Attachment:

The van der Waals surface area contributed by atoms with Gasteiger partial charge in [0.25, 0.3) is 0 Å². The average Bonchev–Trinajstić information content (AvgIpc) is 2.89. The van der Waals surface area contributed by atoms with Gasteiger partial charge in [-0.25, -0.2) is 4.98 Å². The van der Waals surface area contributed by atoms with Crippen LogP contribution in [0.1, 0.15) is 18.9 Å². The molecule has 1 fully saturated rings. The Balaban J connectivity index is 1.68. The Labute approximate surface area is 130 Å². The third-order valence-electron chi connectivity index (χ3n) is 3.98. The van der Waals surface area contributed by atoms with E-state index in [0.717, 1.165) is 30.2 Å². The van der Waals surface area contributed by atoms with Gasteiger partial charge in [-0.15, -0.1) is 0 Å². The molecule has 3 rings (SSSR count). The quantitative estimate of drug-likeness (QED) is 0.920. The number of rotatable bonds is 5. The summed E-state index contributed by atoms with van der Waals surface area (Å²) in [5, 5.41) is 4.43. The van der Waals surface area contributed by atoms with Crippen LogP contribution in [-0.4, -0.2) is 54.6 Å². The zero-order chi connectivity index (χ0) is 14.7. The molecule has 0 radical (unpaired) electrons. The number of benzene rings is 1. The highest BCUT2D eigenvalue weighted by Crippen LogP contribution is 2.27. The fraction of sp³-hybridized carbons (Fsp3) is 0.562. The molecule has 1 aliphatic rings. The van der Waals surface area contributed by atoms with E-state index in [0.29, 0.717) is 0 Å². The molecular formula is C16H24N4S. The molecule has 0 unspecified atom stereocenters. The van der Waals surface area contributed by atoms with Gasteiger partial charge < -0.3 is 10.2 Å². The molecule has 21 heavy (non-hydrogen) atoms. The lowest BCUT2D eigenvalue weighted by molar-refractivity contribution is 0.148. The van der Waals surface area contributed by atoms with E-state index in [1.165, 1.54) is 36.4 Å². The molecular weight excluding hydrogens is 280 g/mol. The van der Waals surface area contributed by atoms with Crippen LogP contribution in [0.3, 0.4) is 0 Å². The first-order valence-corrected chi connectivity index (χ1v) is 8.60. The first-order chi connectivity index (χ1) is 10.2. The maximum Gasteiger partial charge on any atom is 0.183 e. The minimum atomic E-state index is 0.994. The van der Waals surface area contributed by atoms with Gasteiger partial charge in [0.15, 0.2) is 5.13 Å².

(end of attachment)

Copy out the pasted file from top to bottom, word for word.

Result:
The van der Waals surface area contributed by atoms with Gasteiger partial charge in [0.25, 0.3) is 0 Å². The average Bonchev–Trinajstić information content (AvgIpc) is 2.89. The van der Waals surface area contributed by atoms with Gasteiger partial charge in [-0.25, -0.2) is 4.98 Å². The van der Waals surface area contributed by atoms with Crippen LogP contribution in [0.1, 0.15) is 18.9 Å². The molecule has 1 fully saturated rings. The Balaban J connectivity index is 1.68. The Labute approximate surface area is 130 Å². The third-order valence-electron chi connectivity index (χ3n) is 3.98. The van der Waals surface area contributed by atoms with E-state index in [0.717, 1.165) is 30.2 Å². The van der Waals surface area contributed by atoms with Gasteiger partial charge in [-0.15, -0.1) is 0 Å². The molecule has 3 rings (SSSR count). The quantitative estimate of drug-likeness (QED) is 0.920. The number of rotatable bonds is 5. The summed E-state index contributed by atoms with van der Waals surface area (Å²) in [5, 5.41) is 4.43. The van der Waals surface area contributed by atoms with Crippen LogP contribution in [-0.4, -0.2) is 54.6 Å². The zero-order chi connectivity index (χ0) is 14.7. The molecule has 0 radical (unpaired) electrons. The number of benzene rings is 1. The highest BCUT2D eigenvalue weighted by Crippen LogP contribution is 2.27. The fraction of sp³-hybridized carbons (Fsp3) is 0.562. The molecule has 1 aliphatic rings. The van der Waals surface area contributed by atoms with E-state index in [0.29, 0.717) is 0 Å². The molecular formula is C16H24N4S. The molecule has 0 unspecified atom stereocenters. The van der Waals surface area contributed by atoms with Gasteiger partial charge < -0.3 is 10.2 Å². The molecule has 21 heavy (non-hydrogen) atoms. The lowest BCUT2D eigenvalue weighted by molar-refractivity contribution is 0.148. The van der Waals surface area contributed by atoms with E-state index in [1.165, 1.54) is 36.4 Å². The molecular weight excluding hydrogens is 280 g/mol. The van der Waals surface area contributed by atoms with Crippen LogP contribution in [0.3, 0.4) is 0 Å². The first-order valence-corrected chi connectivity index (χ1v) is 8.60. The first-order chi connectivity index (χ1) is 10.2. The maximum Gasteiger partial charge on any atom is 0.183 e. The minimum atomic E-state index is 0.994. The van der Waals surface area contributed by atoms with Gasteiger partial charge in [0.15, 0.2) is 5.13 Å².